Thin on plot, this story is a commentary on racial jokes and how any race or nationality can be inserted into the punchline to made fun of. Not so thinly veiled, the metaphor was painfully obvious and bludgeoned home with the subtlety of a ball peen hammer to the forehead.

Riders of the Purple Wage by Philip Jose Farmer
In a future where everybody is guaranteed a wage and the state manages the daily lives of the people, artists are kings and critics their agents. Chib is an artist who desperately needs to win an art show to receive a grant. If he does not receive the grant, he will be forced by the government to relocate. His great great grandfather, who is hiding in his apartment as a fugitive from justice, offers advice.

In the postscript, Farmer says this is an appeal for liberalism in politics and society. I saw it more as a pitch for conservatism. I wanted so much to like this story. But the stream of consciousness writing style was frustrating. I hate reading James Joyce and I hated reading this.

The Malley System
by Miriam Allen deFord
In the future, the most horrific criminals must relive their crimes over and over again on a daily basis as a means of therapy. The therapy is found to be effective with most criminals, but its founder meets an unfortunate end.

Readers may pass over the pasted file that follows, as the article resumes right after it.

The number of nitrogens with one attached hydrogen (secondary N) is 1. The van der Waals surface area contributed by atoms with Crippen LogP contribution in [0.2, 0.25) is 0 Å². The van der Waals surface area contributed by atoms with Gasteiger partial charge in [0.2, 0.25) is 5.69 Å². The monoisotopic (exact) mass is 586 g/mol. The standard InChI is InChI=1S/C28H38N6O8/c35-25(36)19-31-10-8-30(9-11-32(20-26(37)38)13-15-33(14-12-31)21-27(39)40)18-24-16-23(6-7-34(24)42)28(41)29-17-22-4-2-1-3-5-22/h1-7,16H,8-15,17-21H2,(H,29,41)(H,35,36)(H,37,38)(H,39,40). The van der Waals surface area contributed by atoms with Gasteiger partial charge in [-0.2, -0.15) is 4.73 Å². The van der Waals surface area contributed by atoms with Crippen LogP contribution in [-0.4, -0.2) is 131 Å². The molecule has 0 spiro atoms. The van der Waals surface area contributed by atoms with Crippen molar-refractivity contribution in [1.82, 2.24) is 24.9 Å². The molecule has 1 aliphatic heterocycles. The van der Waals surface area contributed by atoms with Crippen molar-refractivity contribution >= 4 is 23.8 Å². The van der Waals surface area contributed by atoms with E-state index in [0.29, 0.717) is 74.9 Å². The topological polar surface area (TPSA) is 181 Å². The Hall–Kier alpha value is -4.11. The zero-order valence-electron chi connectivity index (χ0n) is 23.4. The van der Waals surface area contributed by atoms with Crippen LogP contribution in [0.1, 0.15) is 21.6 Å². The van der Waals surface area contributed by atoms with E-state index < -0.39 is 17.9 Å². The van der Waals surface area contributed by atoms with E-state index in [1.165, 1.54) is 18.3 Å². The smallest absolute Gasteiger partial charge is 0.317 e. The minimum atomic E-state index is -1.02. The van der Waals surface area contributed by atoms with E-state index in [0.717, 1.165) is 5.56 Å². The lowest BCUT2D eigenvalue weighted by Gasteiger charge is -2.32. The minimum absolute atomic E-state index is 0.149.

This story is brutal by sci-fi standards. Brilliantly written by an author who spent many years crossing over between sci-fi and crime, it works on a few different levels.

A Toy for Juliette by Robert Bloch
In a future world, A teenage girl is delivered toys in the form of people. She seduces them and then sadistically murders them. Grandfather is getting ready to deliver her latest toy and she waits with anticipation.

I’ve not read enough Robert Bloch for my taste because I really enjoy everything I read by him. This story reflects a beautiful mastery of a man who knows his craft. A little bit of sex, a little bit of violence, and a whole lot of anticipation make this story a joy to read.

The Prowler in the City at the Edge of the World
by Harlan Ellison
Jack the Ripper, torn from his environment of London’s East End circa 1888, now exists in the world as it is in 3077. Having killed Juliette from the Bloch story, Jack becomes a surrogate for emotions for Juliette’s grandfather. He finds there is greater evil in the world than his own.

Bloch and Ellison together is hard to top. Bloch providing the inspiration and Ellison providing the prose that changes styles from Bloch to Robert Louis Stevenson to Lord Dunsany all in the same story. Splatterpunk before there was splatterpunk.

The Night that All Time Broke Out by Brian W. Aldiss
A couple living in the country has just had Time Gas lines installed in their house. This gas allows them to adjust their place in time to assure they are always in a happy time. However, there is a major leak somewhere which interrupts the flow. They investigate the source with tragic consequences.

Clever bit of writing on Aldiss’ part and a thoroughly enjoyable story. There is no particular dangerous vision here. Perhaps I’m just too far removed from the date of publication to ascertain what made this story cutting edge.